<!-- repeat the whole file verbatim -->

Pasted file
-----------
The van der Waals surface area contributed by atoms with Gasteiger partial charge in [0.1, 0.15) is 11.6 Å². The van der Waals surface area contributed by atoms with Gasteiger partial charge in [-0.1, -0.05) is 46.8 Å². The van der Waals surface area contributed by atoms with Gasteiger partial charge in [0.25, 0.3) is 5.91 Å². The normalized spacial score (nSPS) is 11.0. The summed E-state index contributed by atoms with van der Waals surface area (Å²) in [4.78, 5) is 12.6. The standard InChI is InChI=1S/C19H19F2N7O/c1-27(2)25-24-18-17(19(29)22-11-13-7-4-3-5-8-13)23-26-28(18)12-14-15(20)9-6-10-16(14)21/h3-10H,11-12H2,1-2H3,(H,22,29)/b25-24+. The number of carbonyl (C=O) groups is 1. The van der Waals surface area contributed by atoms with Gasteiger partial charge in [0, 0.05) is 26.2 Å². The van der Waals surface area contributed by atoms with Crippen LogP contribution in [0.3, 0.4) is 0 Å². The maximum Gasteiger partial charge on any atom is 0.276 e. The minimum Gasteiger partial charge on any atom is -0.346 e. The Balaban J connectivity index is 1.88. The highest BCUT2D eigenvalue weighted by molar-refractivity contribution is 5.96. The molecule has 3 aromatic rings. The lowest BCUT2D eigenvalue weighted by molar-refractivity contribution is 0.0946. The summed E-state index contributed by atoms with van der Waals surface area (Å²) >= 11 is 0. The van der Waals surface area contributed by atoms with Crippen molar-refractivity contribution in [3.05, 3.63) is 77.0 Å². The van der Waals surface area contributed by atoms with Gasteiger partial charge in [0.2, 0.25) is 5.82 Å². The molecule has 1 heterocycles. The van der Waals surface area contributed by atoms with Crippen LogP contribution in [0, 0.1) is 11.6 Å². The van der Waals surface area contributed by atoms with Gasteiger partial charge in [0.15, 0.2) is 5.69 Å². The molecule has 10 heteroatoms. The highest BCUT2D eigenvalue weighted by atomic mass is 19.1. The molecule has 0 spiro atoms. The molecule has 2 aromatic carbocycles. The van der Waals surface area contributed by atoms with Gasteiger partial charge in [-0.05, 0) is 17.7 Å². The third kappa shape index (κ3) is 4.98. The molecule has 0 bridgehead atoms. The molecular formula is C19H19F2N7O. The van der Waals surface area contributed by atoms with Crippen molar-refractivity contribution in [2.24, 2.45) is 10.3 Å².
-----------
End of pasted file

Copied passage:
The van der Waals surface area contributed by atoms with Gasteiger partial charge in [0.1, 0.15) is 11.6 Å². The van der Waals surface area contributed by atoms with Gasteiger partial charge in [-0.1, -0.05) is 46.8 Å². The van der Waals surface area contributed by atoms with Gasteiger partial charge in [0.25, 0.3) is 5.91 Å². The normalized spacial score (nSPS) is 11.0. The summed E-state index contributed by atoms with van der Waals surface area (Å²) in [4.78, 5) is 12.6. The standard InChI is InChI=1S/C19H19F2N7O/c1-27(2)25-24-18-17(19(29)22-11-13-7-4-3-5-8-13)23-26-28(18)12-14-15(20)9-6-10-16(14)21/h3-10H,11-12H2,1-2H3,(H,22,29)/b25-24+. The number of carbonyl (C=O) groups is 1. The van der Waals surface area contributed by atoms with Gasteiger partial charge in [0, 0.05) is 26.2 Å². The van der Waals surface area contributed by atoms with Crippen LogP contribution in [0.3, 0.4) is 0 Å². The maximum Gasteiger partial charge on any atom is 0.276 e. The minimum Gasteiger partial charge on any atom is -0.346 e. The Balaban J connectivity index is 1.88. The highest BCUT2D eigenvalue weighted by molar-refractivity contribution is 5.96. The molecule has 3 aromatic rings. The lowest BCUT2D eigenvalue weighted by molar-refractivity contribution is 0.0946. The summed E-state index contributed by atoms with van der Waals surface area (Å²) >= 11 is 0. The van der Waals surface area contributed by atoms with Crippen molar-refractivity contribution in [3.05, 3.63) is 77.0 Å². The van der Waals surface area contributed by atoms with Gasteiger partial charge in [0.2, 0.25) is 5.82 Å². The molecule has 1 heterocycles. The van der Waals surface area contributed by atoms with Crippen LogP contribution in [0, 0.1) is 11.6 Å². The van der Waals surface area contributed by atoms with Gasteiger partial charge in [0.15, 0.2) is 5.69 Å². The molecule has 10 heteroatoms. The highest BCUT2D eigenvalue weighted by atomic mass is 19.1. The molecule has 0 spiro atoms. The molecule has 2 aromatic carbocycles. The van der Waals surface area contributed by atoms with Gasteiger partial charge in [-0.05, 0) is 17.7 Å². The third kappa shape index (κ3) is 4.98. The molecule has 0 bridgehead atoms. The molecular formula is C19H19F2N7O. The van der Waals surface area contributed by atoms with Crippen molar-refractivity contribution in [2.24, 2.45) is 10.3 Å².